Vendicari Beach, also known as Tonnara Beach, is one of the most suggestive of the Reserve.
The reason is due to the presence of the Swabian Tower and the remains of the ancient Tonnara that form the background of the long stretch of sand.
A truly unique and spectacular context that in addition to historical and scenic beauty, combines a truly splendid sea, with shades between green and turquoise. An exception is only the first part of the stretch characterized by the presence of Posidonia algae, a harmless barrier that is easily crossed.
The long sandy coast characterizes this first stretch of coast. On the side of the Tower, however, the coast becomes rocky, with deeper sea and small inlets: the ideal place for snorkeling.
On the way to the beach, however, there are several sighting huts, ideal for birdwatching and perhaps admiring some unique species.
You cross the salt pans, whose unmistakable smell pervades the whole environment. These, once, were used to support the Tonnara for the conservation of fish.
Photo ©, Daniele Chessari
The Tonnara beach is located between San Lorenzo and Calamosche . You can arrive only with your own vehicle (preferably car) through the Provincial road SP19 and following the clearly visible signs.
Before the access gate you will find a large parking area.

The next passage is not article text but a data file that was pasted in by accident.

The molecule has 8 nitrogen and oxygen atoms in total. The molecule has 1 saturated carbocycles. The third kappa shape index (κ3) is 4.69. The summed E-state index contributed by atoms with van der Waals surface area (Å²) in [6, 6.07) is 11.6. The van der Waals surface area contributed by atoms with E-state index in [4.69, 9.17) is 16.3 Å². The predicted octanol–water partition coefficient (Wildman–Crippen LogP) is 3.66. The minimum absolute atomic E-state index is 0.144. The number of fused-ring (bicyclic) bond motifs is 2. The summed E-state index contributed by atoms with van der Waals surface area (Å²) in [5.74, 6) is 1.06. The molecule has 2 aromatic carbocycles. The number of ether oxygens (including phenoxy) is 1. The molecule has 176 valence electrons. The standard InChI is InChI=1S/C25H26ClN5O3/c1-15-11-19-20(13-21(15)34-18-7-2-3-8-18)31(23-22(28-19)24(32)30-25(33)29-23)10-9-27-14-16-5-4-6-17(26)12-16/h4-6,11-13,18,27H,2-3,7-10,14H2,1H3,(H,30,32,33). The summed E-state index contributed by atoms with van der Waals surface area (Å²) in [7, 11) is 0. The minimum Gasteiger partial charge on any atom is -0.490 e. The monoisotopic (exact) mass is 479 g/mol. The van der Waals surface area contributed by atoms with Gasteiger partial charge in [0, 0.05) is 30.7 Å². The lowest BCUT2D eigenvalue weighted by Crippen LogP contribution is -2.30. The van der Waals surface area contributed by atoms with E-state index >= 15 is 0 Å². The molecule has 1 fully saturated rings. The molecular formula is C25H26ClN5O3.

To reach the beach, you enter the Reserve, paying a special ticket (€3.50 for adults and €7 per family).
From the access gate it takes about 20 minutes to cross the path, not tiring but almost completely under the sun.
Furthermore, from the entrance to Vendicari, the Orange path starts, which along 4500 meters allows you to reach the famous beach of Calamosche (arrival point).
The beach is the main reason for visiting the Reserve (especially in summer), however, a trip to the Tonnara and the Sveva Tower certainly cannot be missed.
In addition, along the way, if you are lucky, you can spot unique species of birds at the observation huts.
The Tonnara, of Arab origin, was the site where tuna and mackerel were caught and processed. After ups and downs, his activity, already in crisis, was definitively interrupted during the Second World War.
What once were the pillars that supported the roof, the fishermen’s houses and the very high chimney have been expertly restored. Today they can be admired in their former glory!
A little further on, the Torre Sveva is one of the most interesting archaeological sites in the Reserve. Its origins should date back to the 15th century.
As for the tonnara, it has been expertly restored, while not retaining its original dimensions.
Like all the beaches of the Reserve, this place is not equipped with umbrellas and sunbeds. In addition, there is a lack of refreshment points.
If you have decided to spend at least half a day, it is a must to bring a good supply of water to drink and food.
Umbrella, beach towels and protective creams should not be missing.
The path is not particularly dangerous and can also be tackled with ordinary flip-flops (obviously no heels for women).
If you are with children, the (rock) shoes are ideal. And, above all, consider the possibility of taking some breaks during the journey, finding refreshment in the (few) places protected from the sun.